By eliminating racial preferences in university admissions, the Supreme Court has finally exorcised a baleful spectrum that has haunted the country for over half a century. We should all take a moment to celebrate this de facto Brown v. Board of Education decision 2.0. We must then quickly pivot to the hard work of removing obstacles to opportunities for everyone.
The court was right to note that racial preferences violate the Constitution. Using race to decide who gets into college—to decide anything in the public sphere, for that matter—is not just unlawful but morally wrong. Never again can we allow this to happen. Since the court in its 1978 University of California v. Bakke decision opened the door to the nefarious use of race, too many Americans have twisted themselves into rhetorical pretzels in the dogged pursuit of justifying equal outcomes by crook or by hook.
For starters, in what ended up being the controlling opinion in Bakke, Justice Lewis Powell rightly found racial quotas unconstitutional—thereby earning the enmity of the academics who would go on to found critical race theory. Yet Powell maintained that universities could use race as one of several factors in "holistic" admissions decisions, which helped institutionalize quotas for the next five decades. In an opinion that concurred with key aspects of Powell’s decision, Justice Harry Blackmun stated that, "In order to get beyond racism, we must first take account of race. There is no other way. And in order to treat some persons equally, we must treat them differently."
Just a few months earlier, McGeorge Bundy, then head of the Ford Foundation, wrote ponderously in the Atlantic that "To get past racism, we must here take account of race." And as recently as January 2020, author Louis Menand actually wrote in the New Yorker that, when writing the Civil Rights Act in the 1960s, "We took race out of the equation only to realize that, if we truly wanted not just equality of opportunity for all Americans but equality of result, we needed to put it back in. Our name for this paradox is affirmative action."
These contradictions have been so numerous, so twisted, and so persistent over so many years, that we are now inured to them. We no longer experience the system shutdown that contradictions are supposed to have on our brain, a great gift that Western linear thinking has conferred on civilization (without which bridges couldn’t be built, nor open-heart surgeries performed). Instead of stopping and saying to ourselves and others, "No, we cannot treat people equally if we purposely set out to treat them differently," we listen to illogical statements and just move on.
No longer. We are now going back to the simple and elegant logic expressed by Chief Justice Roberts in the 2007 Parents Involved decision, in which he wrote , "The way to stop discrimination on the basis of race is to stop discriminating on the basis of race."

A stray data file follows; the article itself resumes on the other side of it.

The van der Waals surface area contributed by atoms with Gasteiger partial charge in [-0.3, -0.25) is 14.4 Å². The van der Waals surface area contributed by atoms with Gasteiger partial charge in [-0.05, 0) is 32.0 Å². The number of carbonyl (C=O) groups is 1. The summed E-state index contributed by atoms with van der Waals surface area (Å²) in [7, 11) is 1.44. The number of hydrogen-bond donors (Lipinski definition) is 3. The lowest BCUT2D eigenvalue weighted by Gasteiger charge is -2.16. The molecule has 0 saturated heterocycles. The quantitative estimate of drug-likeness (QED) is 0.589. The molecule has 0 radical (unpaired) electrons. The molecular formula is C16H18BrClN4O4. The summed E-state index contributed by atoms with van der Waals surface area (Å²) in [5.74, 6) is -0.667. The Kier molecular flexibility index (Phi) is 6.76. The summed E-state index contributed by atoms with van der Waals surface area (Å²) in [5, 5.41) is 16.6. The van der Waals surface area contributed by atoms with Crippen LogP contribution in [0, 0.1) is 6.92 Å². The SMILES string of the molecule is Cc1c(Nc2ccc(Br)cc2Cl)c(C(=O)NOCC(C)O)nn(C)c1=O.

The view that disparities, in educational attainment and elsewhere, are prima facie evidence of something called "systemic racism"—another idea virtually signaled without factual support—stands behind this idea of getting a quick fix on results. It runs counter to the actual data. For example, 52% of U.S.-born Venezuelan Americans have at least graduated from a four-year university, a much higher rate than the 23.5% of all Americans. Other "Latinos," a victim category according to the theories peddled by those who have pushed for racial preferences, also have high levels of educational attainment. Better evidence yet comes from Nigerian Americans. At least one study shows that 73.5% of U.S.-born Nigerian Americans are college graduates. That is compared to 32.9% of U.S. whites. Ghanaian and West Indian Americans also do well across a number of indicators.
No one can argue that these groups are "underserved" or "marginalized." They are very much represented in colleges and universities, and are achieving the American dream. Their success lays waste to the "systemic racism" explanation for racial disparities. It also shows that the country needs to drop our current monolithic census racial categories. "Hispanics" and "Asian Americans" are synthetic categories that throw off more heat than light. The category of black Americans, without cross-referencing with nation of origin and family intactness, also does not help us address the causes of the disparities, rather than try to paper over them by fixing outcomes by fiat. Louis Menand was at least honest enough to admit that he just wanted equality of results, fixing the causes be damned.
For after celebrating this decision—and celebrate we must—we should now pivot to considering the effects of family formation. Family intactness is closely correlated to good life outcomes. Nigerian Americans have rates of family intactness that are nearly equal to that of whites. Let’s go back to teaching the success sequence (graduate, get a job, get married, have a baby—in that order) in schools and all areas of life. This is how we can start to fix the problems that racial preferences in school admissions never did.
This piece originally appeared in Restoring America by the Washington Examiner